Friday, 17 April 2015 15:51

10 jobs in IT you’ve never considered Featured

10 Jobs in IT you have probably never considered

Here’s the bad news; Oxford researchers recently predicted that in the next 20 years around 10 million UK jobs could be taken by robots or automatic processes. This is not some Blade Runner/Terminator dystopian nightmare of man being overthrown by cyborgs – these are jobs such as teachers, salesmen and administrators.

Life changes, workplaces change, and technology changes. It’s why libraries are closing, and newspapers are dying and shedding jobs. It’s why album sales are falling, and no-one sends letters any more. It’s why we order food and taxis online. And so on.

So when you’re thinking about career choices in technology there may be a plethora of roles and jobs which you’d never even thought of, let alone considered - and you might not even have to leave the home to do so.

Online teacher

If you’ve got a little time and a little knowledge that others will want, then this can be a way of cleaning up. Websites such as Udemy have given aspiring lecturers and tutors a platform to make some big bucks in their own time; for example, Forbes reports here on Nick Walter, who made $100,000 in a year from a simple course recorded in just four days teaching a new coding language.

Data mining

We live in a world of omnipresent data; and the people who know where to find that information and how to use it to discover more about customers, clients and competitors can sometimes name their price. Courses usually teach how to use or build algorithms for harvesting data in the real world, and how to visualise the results.

Recruiting

Similarly, companies don’t want to waste time and money employing the wrong person for a role. Recruitment agencies can filter out time-wasters and incompatible applicants, before a CV goes anywhere near the company with a vacant role – and finding those applicants can be an enjoyable and challenging role.

Video game tester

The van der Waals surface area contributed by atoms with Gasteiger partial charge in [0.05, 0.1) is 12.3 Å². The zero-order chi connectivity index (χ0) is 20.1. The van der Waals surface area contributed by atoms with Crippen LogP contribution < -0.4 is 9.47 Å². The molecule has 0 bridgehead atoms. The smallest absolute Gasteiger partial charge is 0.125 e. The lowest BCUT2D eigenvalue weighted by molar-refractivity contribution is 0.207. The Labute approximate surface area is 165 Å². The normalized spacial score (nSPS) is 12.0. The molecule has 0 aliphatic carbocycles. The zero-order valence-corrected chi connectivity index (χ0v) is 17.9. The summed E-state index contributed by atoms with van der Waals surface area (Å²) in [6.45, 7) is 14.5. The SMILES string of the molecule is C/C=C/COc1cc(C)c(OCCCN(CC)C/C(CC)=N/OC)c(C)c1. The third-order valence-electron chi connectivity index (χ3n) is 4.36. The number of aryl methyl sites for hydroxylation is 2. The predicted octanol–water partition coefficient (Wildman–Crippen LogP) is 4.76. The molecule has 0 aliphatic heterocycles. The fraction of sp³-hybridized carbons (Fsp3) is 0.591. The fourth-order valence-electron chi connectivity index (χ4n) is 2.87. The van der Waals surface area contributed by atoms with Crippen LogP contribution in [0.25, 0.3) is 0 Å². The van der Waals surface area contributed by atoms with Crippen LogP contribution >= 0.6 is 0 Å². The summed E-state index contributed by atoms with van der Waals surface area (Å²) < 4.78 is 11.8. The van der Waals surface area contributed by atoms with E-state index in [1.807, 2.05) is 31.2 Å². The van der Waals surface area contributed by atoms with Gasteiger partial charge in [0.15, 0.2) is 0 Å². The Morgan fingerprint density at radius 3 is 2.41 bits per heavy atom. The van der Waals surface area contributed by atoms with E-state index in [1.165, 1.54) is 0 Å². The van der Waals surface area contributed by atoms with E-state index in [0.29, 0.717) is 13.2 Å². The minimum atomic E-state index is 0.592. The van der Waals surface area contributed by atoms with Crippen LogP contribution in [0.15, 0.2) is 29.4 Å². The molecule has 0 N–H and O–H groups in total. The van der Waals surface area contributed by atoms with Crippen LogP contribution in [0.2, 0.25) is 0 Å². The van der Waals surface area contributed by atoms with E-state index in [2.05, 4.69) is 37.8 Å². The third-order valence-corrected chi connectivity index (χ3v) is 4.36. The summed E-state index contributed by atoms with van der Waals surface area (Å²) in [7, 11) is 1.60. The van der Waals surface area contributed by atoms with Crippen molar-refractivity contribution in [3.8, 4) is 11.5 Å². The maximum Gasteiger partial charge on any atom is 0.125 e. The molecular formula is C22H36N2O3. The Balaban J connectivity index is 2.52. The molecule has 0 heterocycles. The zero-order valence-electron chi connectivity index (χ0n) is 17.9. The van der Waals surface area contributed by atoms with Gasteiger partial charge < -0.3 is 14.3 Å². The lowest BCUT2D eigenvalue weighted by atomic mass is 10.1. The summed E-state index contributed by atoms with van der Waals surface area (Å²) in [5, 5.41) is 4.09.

Developer Bungie said last year that it was not really possible to complete its gigantic multi-world, multi-player epic Destiny, such is the expanse of the 21st century game with levels of testing that take up literally thousands of hours of game time. Willing gamers are needed for such an enterprise, and the more skilful ones can soon become hot property.

Blogging

Got something to say, and can combine it with an engaging writing style? If you can capture the mood of your target audience, and ally that to advertising, big brands may want to hop on-board and you can not only get paid for something you love doing but also make a very good career – for example, fashion writers might want to examine these 20 blogs.

IT consultant

If you know about IT, then why not show people your skills? An IT consultant needs to harness a wide set of skills working with clients to resolve IT issues and hence streamlining a company’s communication systems, helping its clients, and making it money. There are multiple professional side lines that also might arise, such as writing and training.

Digital marketing

Tablets, mobile devices, social media, and the divergence of paid/organic advertising on search engines could all comprise components of the average digital marketer’s knowledge skillset. And interesting opportunities in marketing, programming and other disciplines at companies such as comparethemarket.com have never been more vibrant.

Social media manager

Too many careers and companies can be derailed by an errant tweet, Facebook status or Instagram picture, hence the rise of the social media manager. Those with such a role aim to regulate the flow of communication via social media, whether it’s positive or negative. Dealing with direct criticism is sometimes an easier task; it’s the negative comments that are left hanging unanswered on a website that present more danger.

Web developer/designer

These two titles might sound intimidating, but none of the other roles on this list would exist without the input of a web developer and/or designer. The two roles should not be confused, and the simplest way to differentiate is this; the designer creates what the customer sees and how they interact, while the developer looks at the underlying structure of the site. There are a host of online courses that can at least get the wannabe web-creator started.

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